Manufacturing CFOs Expect Business Growth in 2008 Despite Mounting Economic Concerns According to Bank of America Business Capital Survey

    -- Majority of CFOs Expect Further Rate Cuts in 2008 --

    NEW YORK, Dec. 6 /CNW/ -- Seven out of ten manufacturing CFOs expect
their company's revenues to increase in the coming year - and nearly half
(45%) predict increased profit margins. That's according to an annual survey
of U.S. manufacturing company CFOs commissioned by Bank of America Business
Capital, one of the world's largest asset-based lenders.
    (Logo: )
    Conducted by Granite Research Consulting from August through early
October 2007, the Bank of America Business Capital 2008 CFO Outlook surveys
CFOs from 600 U.S. mid-size and large manufacturers with revenues ranging from
$25 million to $2 billion.
    Nearly one-third of the respondents (32%) plan to fuel their revenue
growth through increased capital expenditures. Twenty-three percent expect to
participate in a merger or acquisition in 2008, up slightly from 20% last
year. Seventy-one percent of manufacturing companies selling to foreign
markets expect their sales to increase in 2008 - up from 64% last year.
    Thirty percent of CFOs expect the U.S. manufacturing sector to expand in
2008, while 30% also expect it to contract. This is a slight improvement from
last year when 26% expected the sector to expand and 35% expected it to
    "With healthy balance sheets, manufacturing CFOs are continuing to look
for and find ways to grow their businesses, whether organically, through M&A
or expanding internationally," said Bank of America Business Capital President
Joyce White. "Strong U.S. exports are certainly contributing to an expectation
among manufacturers that revenues and profits will continue to increase
through 2008."
    Overall Economic Prospects Less Favorable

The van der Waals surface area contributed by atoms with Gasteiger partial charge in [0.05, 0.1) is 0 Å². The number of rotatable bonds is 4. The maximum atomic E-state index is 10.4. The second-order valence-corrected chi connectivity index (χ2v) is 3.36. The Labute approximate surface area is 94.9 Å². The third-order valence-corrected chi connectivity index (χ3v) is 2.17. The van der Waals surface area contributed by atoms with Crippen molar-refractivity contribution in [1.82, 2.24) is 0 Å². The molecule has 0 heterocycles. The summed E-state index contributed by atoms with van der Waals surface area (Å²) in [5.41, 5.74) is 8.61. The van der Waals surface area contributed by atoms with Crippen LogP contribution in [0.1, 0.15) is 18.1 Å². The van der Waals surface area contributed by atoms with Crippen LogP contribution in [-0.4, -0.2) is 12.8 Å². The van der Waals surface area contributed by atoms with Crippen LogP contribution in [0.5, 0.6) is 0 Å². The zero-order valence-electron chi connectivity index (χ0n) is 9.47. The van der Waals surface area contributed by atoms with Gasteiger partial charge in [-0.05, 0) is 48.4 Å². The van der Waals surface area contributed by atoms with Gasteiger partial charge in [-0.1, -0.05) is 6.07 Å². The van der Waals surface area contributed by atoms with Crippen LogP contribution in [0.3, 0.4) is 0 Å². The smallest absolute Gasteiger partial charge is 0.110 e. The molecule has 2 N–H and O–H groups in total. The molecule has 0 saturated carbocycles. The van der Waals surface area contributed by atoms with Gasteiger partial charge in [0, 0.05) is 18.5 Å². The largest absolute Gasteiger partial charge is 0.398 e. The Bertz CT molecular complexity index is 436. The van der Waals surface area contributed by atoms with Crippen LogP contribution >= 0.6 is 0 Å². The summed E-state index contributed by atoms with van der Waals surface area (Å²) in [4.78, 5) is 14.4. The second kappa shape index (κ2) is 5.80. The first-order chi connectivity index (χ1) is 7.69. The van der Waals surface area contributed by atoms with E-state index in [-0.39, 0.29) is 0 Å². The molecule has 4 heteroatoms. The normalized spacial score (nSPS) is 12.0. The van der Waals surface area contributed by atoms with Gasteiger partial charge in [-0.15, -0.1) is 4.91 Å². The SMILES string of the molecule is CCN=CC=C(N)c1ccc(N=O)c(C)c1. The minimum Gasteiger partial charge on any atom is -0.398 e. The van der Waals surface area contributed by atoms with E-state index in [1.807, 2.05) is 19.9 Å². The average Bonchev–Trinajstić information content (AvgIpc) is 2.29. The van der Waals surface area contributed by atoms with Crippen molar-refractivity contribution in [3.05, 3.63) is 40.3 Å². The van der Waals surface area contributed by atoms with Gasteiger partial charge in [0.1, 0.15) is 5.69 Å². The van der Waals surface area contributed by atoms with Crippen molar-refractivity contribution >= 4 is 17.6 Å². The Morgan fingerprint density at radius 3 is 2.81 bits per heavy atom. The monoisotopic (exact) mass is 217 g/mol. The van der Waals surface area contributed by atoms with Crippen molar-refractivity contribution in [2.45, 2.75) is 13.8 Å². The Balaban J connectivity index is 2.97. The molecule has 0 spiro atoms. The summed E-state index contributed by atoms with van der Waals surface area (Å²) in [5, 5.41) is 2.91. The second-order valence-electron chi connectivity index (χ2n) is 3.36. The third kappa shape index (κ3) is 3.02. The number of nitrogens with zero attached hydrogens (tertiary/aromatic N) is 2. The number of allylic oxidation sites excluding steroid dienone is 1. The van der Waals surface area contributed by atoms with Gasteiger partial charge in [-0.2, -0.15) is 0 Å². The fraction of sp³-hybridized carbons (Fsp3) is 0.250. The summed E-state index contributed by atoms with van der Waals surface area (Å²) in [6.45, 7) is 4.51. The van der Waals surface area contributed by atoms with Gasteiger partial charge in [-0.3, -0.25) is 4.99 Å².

Despite relative optimism about their own company's fortunes, respondents
are less sanguine about growth prospects for the U.S. economy. Only 44%
believe the U.S. economy will grow next year, down from 55% in last year's
survey -- and only 22% expect the U.S. economy to outperform the world
economy, down from 39% in last year's survey.
    Of particular note, CFOs are not only concerned about the impact that the
deteriorating housing market (56%) and oil prices (54%) will have on the
economy in 2008. Approximately one-third of CFOs are also concerned about
rising interest rates, the trade deficit, the war in Iraq, inflation, the U.S.
budget deficit and terrorism - a considerable increase from last year's survey
in the percentage of CFOs citing each of these factors.
    A bright spot is that 58% of CFOs surveyed believe the actions taken by
the Federal Reserve Board over the past year have helped the U.S. economy.
However, nearly the same percentage (59%) expects further rate cuts in 2008.
    "Despite recent financial turmoil and a dismal housing market, monetary
policy is consistent with sustained growth in domestic demand," said Mickey
Levy, chief economist for Bank of America.  "That being said, many
manufacturers have prudently adjusted their production processes and inventory
while building cash balances to withstand a possible slowdown in demand in
    When asked about their top financial concerns, 74% of CFOs cited cost of
materials, supplies and equipment compared to 84% last year. This was followed
by healthcare costs (71% vs. 82% last year) and energy cost (65% vs. 82% last
year). Nearly two-thirds of manufacturing CFOs (64%) said that an interest
rate increase in 2008 would negatively impact their company.

    Other key findings:

    -- The majority of manufacturing CFOs see the current state of the U.S.